Spending expected to total $14.8 billion, NRF says
“You don’t have to be a football fan to celebrate the Super Bowl,” NRF President and CEO Matthew Shay said. “Whether it’s to see who wins, watch the halftime show and commercials or just get together with friends, this is the biggest party since New Year’s Eve. Spending is expected to be at one the highest levels we’ve seen. And retailers are ready whether you need food, team jerseys, decorations or a new TV.”
The average spending is virtually unchanged from last year’s $81.17 and is the second-highest in the history of the survey after a record of $82.19 set in 2016, according to NRF and Prosper. The total amount is down from last year’s $15.3 billion, primarily because fewer people plan to watch the game — 182.5 million this year compared with 188.5 million last year. The overall spending is still the third-highest on record, after last year’s figure and $15.5 billion in 2016.
The biggest spenders are those ages 35-44 at an average $123.26 while the lowest are those 65 and older at $40.97. Viewers in the Northeast plan to spend the most, at an average $94.89, followed by the West at $84.01, the South at $79.09 and the Midwest at $69.24.
The survey found that 72% of adults plan to watch the game, down from 76% last year. Among those watching, 79% plan to buy food and beverages, 10% team apparel and accessories, 7% decorations, also 7% for new televisions, and 4% furniture such as entertainment centers.
Asked their plans for Super Bowl Sunday, 24% (or 61 million) said they will attend a party, and 17% (44 million) will host one. Another 5% (13 million) will watch in a bar or restaurant. The largest share of those watching (43%) say the game itself is the most important part of the event. But for 23% it is the commercials. Another 14% most appreciate getting together with friends, while 13% cite the halftime show and 7% care most about the food.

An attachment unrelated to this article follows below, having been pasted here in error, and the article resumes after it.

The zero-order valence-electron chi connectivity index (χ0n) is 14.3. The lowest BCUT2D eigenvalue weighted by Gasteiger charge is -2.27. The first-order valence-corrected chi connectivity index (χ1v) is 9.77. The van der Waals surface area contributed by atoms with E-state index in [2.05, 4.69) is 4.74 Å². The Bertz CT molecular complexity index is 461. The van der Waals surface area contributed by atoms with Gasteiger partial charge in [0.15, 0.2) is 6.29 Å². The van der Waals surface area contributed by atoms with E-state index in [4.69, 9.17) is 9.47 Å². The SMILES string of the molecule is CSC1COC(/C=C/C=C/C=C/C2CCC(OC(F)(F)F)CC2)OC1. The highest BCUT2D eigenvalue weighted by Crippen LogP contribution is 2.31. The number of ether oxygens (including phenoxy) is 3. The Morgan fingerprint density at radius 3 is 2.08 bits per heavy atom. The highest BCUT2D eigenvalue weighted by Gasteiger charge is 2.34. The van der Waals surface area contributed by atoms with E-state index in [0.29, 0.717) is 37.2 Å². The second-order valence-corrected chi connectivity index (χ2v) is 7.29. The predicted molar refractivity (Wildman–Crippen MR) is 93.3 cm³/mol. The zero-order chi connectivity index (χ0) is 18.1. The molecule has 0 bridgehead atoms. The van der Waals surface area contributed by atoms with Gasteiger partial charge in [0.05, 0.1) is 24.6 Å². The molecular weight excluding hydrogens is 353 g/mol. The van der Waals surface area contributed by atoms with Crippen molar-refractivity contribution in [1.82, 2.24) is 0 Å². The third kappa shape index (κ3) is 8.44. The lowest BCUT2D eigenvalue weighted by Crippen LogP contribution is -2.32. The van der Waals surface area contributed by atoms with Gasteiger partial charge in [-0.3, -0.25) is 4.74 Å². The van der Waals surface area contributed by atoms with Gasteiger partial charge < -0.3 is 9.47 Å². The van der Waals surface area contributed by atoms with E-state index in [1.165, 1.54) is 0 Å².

The survey found that 76% see the commercials as entertainment and that only 10% say they are influenced to make a purchase, but the ads carry more weight among younger viewers. Of those ages 18-24, 17%say the commercials influence them to buy and 16% are prompted to search online for more information.
“The numbers vary from year to year, but regardless of the economy, politics or the weather, most Americans manage to take a break every year for the Super Bowl,” Prosper Vice President of Strategy Phil Rist said. “The big game is a day for big spending regardless of who plays or wins.”
The survey of 7,384 adults 18 and older was conducted January 2-9, before it was known which teams would play, and has a margin of error of plus or minus 1.2 percentage points. The viewership numbers may differ from other figures such as official TV ratings because they include all individuals who say they will watch regardless of how or where.